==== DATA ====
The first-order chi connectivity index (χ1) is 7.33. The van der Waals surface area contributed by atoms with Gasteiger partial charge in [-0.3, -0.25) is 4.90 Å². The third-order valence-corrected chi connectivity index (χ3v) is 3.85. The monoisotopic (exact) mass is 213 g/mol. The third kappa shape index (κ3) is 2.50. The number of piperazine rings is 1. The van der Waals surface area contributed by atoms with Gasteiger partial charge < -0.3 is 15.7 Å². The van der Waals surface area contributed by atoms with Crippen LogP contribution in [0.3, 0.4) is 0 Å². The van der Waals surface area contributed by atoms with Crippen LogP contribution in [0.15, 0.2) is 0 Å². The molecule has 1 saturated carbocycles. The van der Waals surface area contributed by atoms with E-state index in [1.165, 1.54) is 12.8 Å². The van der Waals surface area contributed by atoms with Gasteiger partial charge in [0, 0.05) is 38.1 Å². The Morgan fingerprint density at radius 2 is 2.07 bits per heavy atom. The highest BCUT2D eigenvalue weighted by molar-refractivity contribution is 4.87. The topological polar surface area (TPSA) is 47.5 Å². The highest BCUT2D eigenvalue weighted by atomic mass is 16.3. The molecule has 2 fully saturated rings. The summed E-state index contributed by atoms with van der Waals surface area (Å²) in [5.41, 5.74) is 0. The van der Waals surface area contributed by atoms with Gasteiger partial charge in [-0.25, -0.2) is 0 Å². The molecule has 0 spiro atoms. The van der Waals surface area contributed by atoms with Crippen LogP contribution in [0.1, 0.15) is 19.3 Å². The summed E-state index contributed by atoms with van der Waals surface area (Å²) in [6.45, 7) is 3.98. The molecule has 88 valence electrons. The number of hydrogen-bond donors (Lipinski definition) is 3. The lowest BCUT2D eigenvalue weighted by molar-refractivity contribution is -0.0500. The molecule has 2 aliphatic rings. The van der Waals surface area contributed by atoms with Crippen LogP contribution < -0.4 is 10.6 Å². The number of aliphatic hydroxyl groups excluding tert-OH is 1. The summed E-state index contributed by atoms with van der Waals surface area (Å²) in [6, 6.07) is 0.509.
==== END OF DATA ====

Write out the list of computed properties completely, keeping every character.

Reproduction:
The first-order chi connectivity index (χ1) is 7.33. The van der Waals surface area contributed by atoms with Gasteiger partial charge in [-0.3, -0.25) is 4.90 Å². The third-order valence-corrected chi connectivity index (χ3v) is 3.85. The monoisotopic (exact) mass is 213 g/mol. The third kappa shape index (κ3) is 2.50. The number of piperazine rings is 1. The van der Waals surface area contributed by atoms with Gasteiger partial charge < -0.3 is 15.7 Å². The van der Waals surface area contributed by atoms with Crippen LogP contribution in [0.3, 0.4) is 0 Å². The van der Waals surface area contributed by atoms with Crippen LogP contribution in [0.15, 0.2) is 0 Å². The molecule has 1 saturated carbocycles. The van der Waals surface area contributed by atoms with E-state index in [1.165, 1.54) is 12.8 Å². The van der Waals surface area contributed by atoms with Gasteiger partial charge in [0, 0.05) is 38.1 Å². The Morgan fingerprint density at radius 2 is 2.07 bits per heavy atom. The highest BCUT2D eigenvalue weighted by molar-refractivity contribution is 4.87. The topological polar surface area (TPSA) is 47.5 Å². The highest BCUT2D eigenvalue weighted by atomic mass is 16.3. The molecule has 2 fully saturated rings. The summed E-state index contributed by atoms with van der Waals surface area (Å²) in [5.41, 5.74) is 0. The van der Waals surface area contributed by atoms with Gasteiger partial charge in [-0.25, -0.2) is 0 Å². The molecule has 0 spiro atoms. The van der Waals surface area contributed by atoms with Crippen LogP contribution in [0.1, 0.15) is 19.3 Å². The summed E-state index contributed by atoms with van der Waals surface area (Å²) in [6.45, 7) is 3.98. The molecule has 88 valence electrons. The number of hydrogen-bond donors (Lipinski definition) is 3. The lowest BCUT2D eigenvalue weighted by molar-refractivity contribution is -0.0500. The molecule has 2 aliphatic rings. The van der Waals surface area contributed by atoms with Crippen LogP contribution < -0.4 is 10.6 Å². The number of aliphatic hydroxyl groups excluding tert-OH is 1. The summed E-state index contributed by atoms with van der Waals surface area (Å²) in [6, 6.07) is 0.509.